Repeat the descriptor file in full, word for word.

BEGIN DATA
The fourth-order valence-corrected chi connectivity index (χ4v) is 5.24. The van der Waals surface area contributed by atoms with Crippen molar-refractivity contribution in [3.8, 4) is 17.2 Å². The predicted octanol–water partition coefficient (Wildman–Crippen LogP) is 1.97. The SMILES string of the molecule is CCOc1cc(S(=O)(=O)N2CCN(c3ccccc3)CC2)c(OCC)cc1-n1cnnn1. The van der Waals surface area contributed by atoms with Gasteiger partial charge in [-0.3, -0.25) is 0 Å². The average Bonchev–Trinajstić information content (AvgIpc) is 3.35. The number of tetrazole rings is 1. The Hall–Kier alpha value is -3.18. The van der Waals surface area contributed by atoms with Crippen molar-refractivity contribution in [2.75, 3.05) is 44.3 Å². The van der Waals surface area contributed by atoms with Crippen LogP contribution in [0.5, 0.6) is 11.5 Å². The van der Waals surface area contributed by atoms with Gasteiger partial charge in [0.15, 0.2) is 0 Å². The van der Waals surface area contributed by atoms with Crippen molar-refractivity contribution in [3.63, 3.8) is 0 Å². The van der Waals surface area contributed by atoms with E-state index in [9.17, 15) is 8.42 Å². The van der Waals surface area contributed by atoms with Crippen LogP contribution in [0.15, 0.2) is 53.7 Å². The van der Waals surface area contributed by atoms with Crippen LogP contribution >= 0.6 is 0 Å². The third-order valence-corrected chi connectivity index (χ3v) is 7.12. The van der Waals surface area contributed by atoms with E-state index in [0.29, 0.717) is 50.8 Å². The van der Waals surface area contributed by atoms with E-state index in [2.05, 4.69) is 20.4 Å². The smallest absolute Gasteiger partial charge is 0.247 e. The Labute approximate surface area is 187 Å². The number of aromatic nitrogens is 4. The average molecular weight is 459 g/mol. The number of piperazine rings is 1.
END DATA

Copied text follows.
The fourth-order valence-corrected chi connectivity index (χ4v) is 5.24. The van der Waals surface area contributed by atoms with Crippen molar-refractivity contribution in [3.8, 4) is 17.2 Å². The predicted octanol–water partition coefficient (Wildman–Crippen LogP) is 1.97. The SMILES string of the molecule is CCOc1cc(S(=O)(=O)N2CCN(c3ccccc3)CC2)c(OCC)cc1-n1cnnn1. The van der Waals surface area contributed by atoms with Gasteiger partial charge in [-0.3, -0.25) is 0 Å². The average Bonchev–Trinajstić information content (AvgIpc) is 3.35. The number of tetrazole rings is 1. The Hall–Kier alpha value is -3.18. The van der Waals surface area contributed by atoms with Crippen molar-refractivity contribution in [2.75, 3.05) is 44.3 Å². The van der Waals surface area contributed by atoms with Crippen LogP contribution in [0.5, 0.6) is 11.5 Å². The van der Waals surface area contributed by atoms with Gasteiger partial charge in [0.15, 0.2) is 0 Å². The van der Waals surface area contributed by atoms with Crippen molar-refractivity contribution in [3.63, 3.8) is 0 Å². The van der Waals surface area contributed by atoms with E-state index in [9.17, 15) is 8.42 Å². The van der Waals surface area contributed by atoms with Crippen LogP contribution in [0.15, 0.2) is 53.7 Å². The van der Waals surface area contributed by atoms with Crippen LogP contribution >= 0.6 is 0 Å². The third-order valence-corrected chi connectivity index (χ3v) is 7.12. The van der Waals surface area contributed by atoms with E-state index in [0.29, 0.717) is 50.8 Å². The van der Waals surface area contributed by atoms with E-state index in [2.05, 4.69) is 20.4 Å². The smallest absolute Gasteiger partial charge is 0.247 e. The Labute approximate surface area is 187 Å². The number of aromatic nitrogens is 4. The average molecular weight is 459 g/mol. The number of piperazine rings is 1.